The Other State Robberies

Conway, OBT, Ocoee…hmm…seems like the crime “wave” is actually coming this way, doesn’t it? We’ve been fortunate over here so far, but as Rachel said, close the door and lock it! (Interesting: yesterday, I couldn’t decide if big cities were mostly the ones who saw tragedies like the one at Dawson College, but I guess news reports should tell me this stuff happens anywhere/everywhere.)

But here’s the kind of robbery we’re much more used to in Florida. Cypress Gardens has been struggling with hurricane-related debt and has been forced to file Chapter 11. This park has already gone through one rebirth as it tries to survive; now it, like everyone else, is staggering under the weight of insurance-related problems.

Florida’s coastal communities are thinning as premiums have skyrocketed to equal some people’s mortgages. Some Katrina survivors have moved here and stayed because they could never collect enough money to rebuild their homes in Louisiana or Mississippi. And now we’ve got our 70-year-old original theme park on death’s doorstep again because it cannot come back from injuries inflicted by Charlie, Frances, and Jeanne, totaling about $50 million.

I’d love to hear an insurance company’s side of this. Why does it feel like we’re all living at their mercy? The premiums are sky-high now, and they might be able to justify that, but will any of us be able to collect on that when we need to? It’s sort like being robbed, but nobody actually broke into the house.

I wonder how the state will change if nobody puts a lid on this? Will people abandon Naples and Miami as inland Orlando suddenly becomes the enviable real estate? (Now, that would just be WEIRD.)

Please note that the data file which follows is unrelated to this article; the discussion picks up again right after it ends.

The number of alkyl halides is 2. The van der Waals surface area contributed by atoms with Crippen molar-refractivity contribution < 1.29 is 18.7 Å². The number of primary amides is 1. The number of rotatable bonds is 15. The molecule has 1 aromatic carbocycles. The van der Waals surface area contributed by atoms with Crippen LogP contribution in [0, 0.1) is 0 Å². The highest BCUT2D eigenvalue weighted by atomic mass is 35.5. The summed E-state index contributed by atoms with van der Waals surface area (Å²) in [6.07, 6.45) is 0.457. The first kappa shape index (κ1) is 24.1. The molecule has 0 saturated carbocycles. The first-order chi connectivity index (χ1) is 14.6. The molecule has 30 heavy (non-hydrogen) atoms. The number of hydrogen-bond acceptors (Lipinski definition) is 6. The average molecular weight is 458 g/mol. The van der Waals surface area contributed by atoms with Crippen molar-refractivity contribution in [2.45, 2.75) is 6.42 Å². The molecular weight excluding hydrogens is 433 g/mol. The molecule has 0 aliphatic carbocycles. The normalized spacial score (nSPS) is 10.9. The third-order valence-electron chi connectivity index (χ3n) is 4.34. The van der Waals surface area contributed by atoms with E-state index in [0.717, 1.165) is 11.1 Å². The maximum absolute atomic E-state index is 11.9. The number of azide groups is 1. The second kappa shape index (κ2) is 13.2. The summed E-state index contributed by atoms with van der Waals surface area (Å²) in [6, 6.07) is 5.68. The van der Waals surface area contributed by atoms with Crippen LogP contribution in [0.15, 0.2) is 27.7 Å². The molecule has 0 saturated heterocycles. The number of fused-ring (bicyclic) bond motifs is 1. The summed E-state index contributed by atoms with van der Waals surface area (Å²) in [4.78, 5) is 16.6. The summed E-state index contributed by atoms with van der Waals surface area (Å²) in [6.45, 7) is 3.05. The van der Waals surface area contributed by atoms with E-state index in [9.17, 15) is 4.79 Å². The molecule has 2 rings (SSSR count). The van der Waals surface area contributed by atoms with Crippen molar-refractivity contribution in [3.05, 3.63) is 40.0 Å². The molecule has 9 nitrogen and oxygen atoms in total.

1 Comment so far

  1. Terry Howard (unregistered) on September 19th, 2006 @ 9:39 pm

    I’m pretty much a hands off let the market decide kinda mind when it comes to business and government, but I think something like Insurance needs a different approach. I think this needs to be more like welching on a debt. We need to have some serious punishments in store for any insurance company that takes money and then turns around and says, sorry, ain’t got it when something actually happens. Something like if you want to play in this game, you better be serious and pay up when the time comes or we will mess you up big time, like imprison CEOs for life. I know, that would only lead to higher premiums and less companies in the market to compete, so not really feasible. I just think it takes a special kind of asshole to take a family’s money month after month only to turn around in their most dire time of need and say, “too bad, yoou’re screwed.” Maybe we can at least have some kind of public back hand slapping line for the board of companies that do this. Damn cruel and unusual punishment bans!



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